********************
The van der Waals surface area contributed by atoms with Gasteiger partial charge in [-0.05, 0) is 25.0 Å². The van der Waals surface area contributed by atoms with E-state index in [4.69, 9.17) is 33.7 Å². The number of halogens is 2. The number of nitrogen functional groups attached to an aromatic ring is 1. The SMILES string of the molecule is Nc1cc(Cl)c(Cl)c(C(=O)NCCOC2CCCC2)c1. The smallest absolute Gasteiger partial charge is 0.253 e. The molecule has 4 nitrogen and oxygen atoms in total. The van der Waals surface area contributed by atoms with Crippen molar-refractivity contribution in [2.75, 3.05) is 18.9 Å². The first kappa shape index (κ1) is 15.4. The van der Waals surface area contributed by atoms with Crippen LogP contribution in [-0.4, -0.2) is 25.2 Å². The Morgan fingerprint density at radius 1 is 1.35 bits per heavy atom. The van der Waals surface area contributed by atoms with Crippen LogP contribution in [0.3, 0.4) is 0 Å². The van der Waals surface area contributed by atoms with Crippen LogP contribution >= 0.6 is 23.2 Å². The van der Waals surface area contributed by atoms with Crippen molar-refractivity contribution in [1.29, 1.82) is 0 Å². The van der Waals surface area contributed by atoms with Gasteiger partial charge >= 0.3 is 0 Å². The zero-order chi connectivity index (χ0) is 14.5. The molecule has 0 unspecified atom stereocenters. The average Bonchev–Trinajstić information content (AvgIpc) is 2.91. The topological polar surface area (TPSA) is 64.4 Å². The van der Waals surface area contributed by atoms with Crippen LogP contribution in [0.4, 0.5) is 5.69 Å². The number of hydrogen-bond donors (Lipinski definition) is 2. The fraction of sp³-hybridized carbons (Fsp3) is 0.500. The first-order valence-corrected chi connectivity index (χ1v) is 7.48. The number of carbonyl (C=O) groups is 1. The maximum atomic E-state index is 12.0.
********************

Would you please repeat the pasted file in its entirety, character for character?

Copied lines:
The van der Waals surface area contributed by atoms with Gasteiger partial charge in [-0.05, 0) is 25.0 Å². The van der Waals surface area contributed by atoms with E-state index in [4.69, 9.17) is 33.7 Å². The number of halogens is 2. The number of nitrogen functional groups attached to an aromatic ring is 1. The SMILES string of the molecule is Nc1cc(Cl)c(Cl)c(C(=O)NCCOC2CCCC2)c1. The smallest absolute Gasteiger partial charge is 0.253 e. The molecule has 4 nitrogen and oxygen atoms in total. The van der Waals surface area contributed by atoms with Crippen molar-refractivity contribution in [2.75, 3.05) is 18.9 Å². The first kappa shape index (κ1) is 15.4. The van der Waals surface area contributed by atoms with Crippen LogP contribution in [-0.4, -0.2) is 25.2 Å². The Morgan fingerprint density at radius 1 is 1.35 bits per heavy atom. The van der Waals surface area contributed by atoms with Crippen LogP contribution in [0.3, 0.4) is 0 Å². The van der Waals surface area contributed by atoms with Crippen LogP contribution >= 0.6 is 23.2 Å². The van der Waals surface area contributed by atoms with Crippen molar-refractivity contribution in [1.29, 1.82) is 0 Å². The van der Waals surface area contributed by atoms with Gasteiger partial charge >= 0.3 is 0 Å². The zero-order chi connectivity index (χ0) is 14.5. The molecule has 0 unspecified atom stereocenters. The average Bonchev–Trinajstić information content (AvgIpc) is 2.91. The topological polar surface area (TPSA) is 64.4 Å². The van der Waals surface area contributed by atoms with Crippen LogP contribution in [0.4, 0.5) is 5.69 Å². The number of hydrogen-bond donors (Lipinski definition) is 2. The fraction of sp³-hybridized carbons (Fsp3) is 0.500. The first-order valence-corrected chi connectivity index (χ1v) is 7.48. The number of carbonyl (C=O) groups is 1. The maximum atomic E-state index is 12.0.